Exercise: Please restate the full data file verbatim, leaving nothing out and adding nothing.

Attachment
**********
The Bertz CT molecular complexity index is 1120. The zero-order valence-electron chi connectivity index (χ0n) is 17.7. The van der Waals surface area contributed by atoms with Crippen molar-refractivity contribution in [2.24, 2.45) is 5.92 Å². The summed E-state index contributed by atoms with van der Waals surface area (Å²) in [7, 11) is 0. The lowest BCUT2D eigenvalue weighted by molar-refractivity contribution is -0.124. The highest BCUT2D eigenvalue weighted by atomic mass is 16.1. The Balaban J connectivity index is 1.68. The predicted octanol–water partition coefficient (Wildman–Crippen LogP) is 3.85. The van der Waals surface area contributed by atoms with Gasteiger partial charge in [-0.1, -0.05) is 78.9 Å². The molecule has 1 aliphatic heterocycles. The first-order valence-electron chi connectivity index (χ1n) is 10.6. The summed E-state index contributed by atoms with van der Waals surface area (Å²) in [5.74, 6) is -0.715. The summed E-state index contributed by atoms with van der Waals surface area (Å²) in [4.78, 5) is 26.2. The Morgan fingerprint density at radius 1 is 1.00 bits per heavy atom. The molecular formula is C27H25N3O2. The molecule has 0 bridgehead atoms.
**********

The Bertz CT molecular complexity index is 1120. The zero-order valence-electron chi connectivity index (χ0n) is 17.7. The van der Waals surface area contributed by atoms with Crippen molar-refractivity contribution in [2.24, 2.45) is 5.92 Å². The summed E-state index contributed by atoms with van der Waals surface area (Å²) in [7, 11) is 0. The lowest BCUT2D eigenvalue weighted by molar-refractivity contribution is -0.124. The highest BCUT2D eigenvalue weighted by atomic mass is 16.1. The Balaban J connectivity index is 1.68. The predicted octanol–water partition coefficient (Wildman–Crippen LogP) is 3.85. The van der Waals surface area contributed by atoms with Gasteiger partial charge in [-0.1, -0.05) is 78.9 Å². The molecule has 1 aliphatic heterocycles. The first-order valence-electron chi connectivity index (χ1n) is 10.6. The summed E-state index contributed by atoms with van der Waals surface area (Å²) in [5.74, 6) is -0.715. The summed E-state index contributed by atoms with van der Waals surface area (Å²) in [4.78, 5) is 26.2. The Morgan fingerprint density at radius 1 is 1.00 bits per heavy atom. The molecular formula is C27H25N3O2. The molecule has 0 bridgehead atoms.